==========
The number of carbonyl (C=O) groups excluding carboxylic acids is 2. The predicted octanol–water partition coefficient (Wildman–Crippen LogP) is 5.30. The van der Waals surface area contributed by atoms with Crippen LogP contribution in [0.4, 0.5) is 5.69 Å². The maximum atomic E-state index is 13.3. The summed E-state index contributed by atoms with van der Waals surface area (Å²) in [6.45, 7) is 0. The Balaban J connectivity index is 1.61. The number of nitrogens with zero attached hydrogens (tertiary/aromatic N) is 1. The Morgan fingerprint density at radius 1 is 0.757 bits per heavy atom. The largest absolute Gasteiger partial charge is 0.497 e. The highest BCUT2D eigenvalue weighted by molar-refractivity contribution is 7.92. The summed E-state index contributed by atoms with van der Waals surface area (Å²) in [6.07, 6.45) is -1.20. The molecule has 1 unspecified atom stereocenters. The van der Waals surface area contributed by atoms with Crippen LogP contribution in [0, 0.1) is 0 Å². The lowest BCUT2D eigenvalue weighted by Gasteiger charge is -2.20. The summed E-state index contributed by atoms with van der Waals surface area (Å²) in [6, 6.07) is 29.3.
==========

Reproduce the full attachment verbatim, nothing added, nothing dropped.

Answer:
The number of carbonyl (C=O) groups excluding carboxylic acids is 2. The predicted octanol–water partition coefficient (Wildman–Crippen LogP) is 5.30. The van der Waals surface area contributed by atoms with Crippen LogP contribution in [0.4, 0.5) is 5.69 Å². The maximum atomic E-state index is 13.3. The summed E-state index contributed by atoms with van der Waals surface area (Å²) in [6.45, 7) is 0. The Balaban J connectivity index is 1.61. The number of nitrogens with zero attached hydrogens (tertiary/aromatic N) is 1. The Morgan fingerprint density at radius 1 is 0.757 bits per heavy atom. The largest absolute Gasteiger partial charge is 0.497 e. The highest BCUT2D eigenvalue weighted by molar-refractivity contribution is 7.92. The summed E-state index contributed by atoms with van der Waals surface area (Å²) in [6.07, 6.45) is -1.20. The molecule has 1 unspecified atom stereocenters. The van der Waals surface area contributed by atoms with Crippen LogP contribution in [0, 0.1) is 0 Å². The lowest BCUT2D eigenvalue weighted by Gasteiger charge is -2.20. The summed E-state index contributed by atoms with van der Waals surface area (Å²) in [6, 6.07) is 29.3.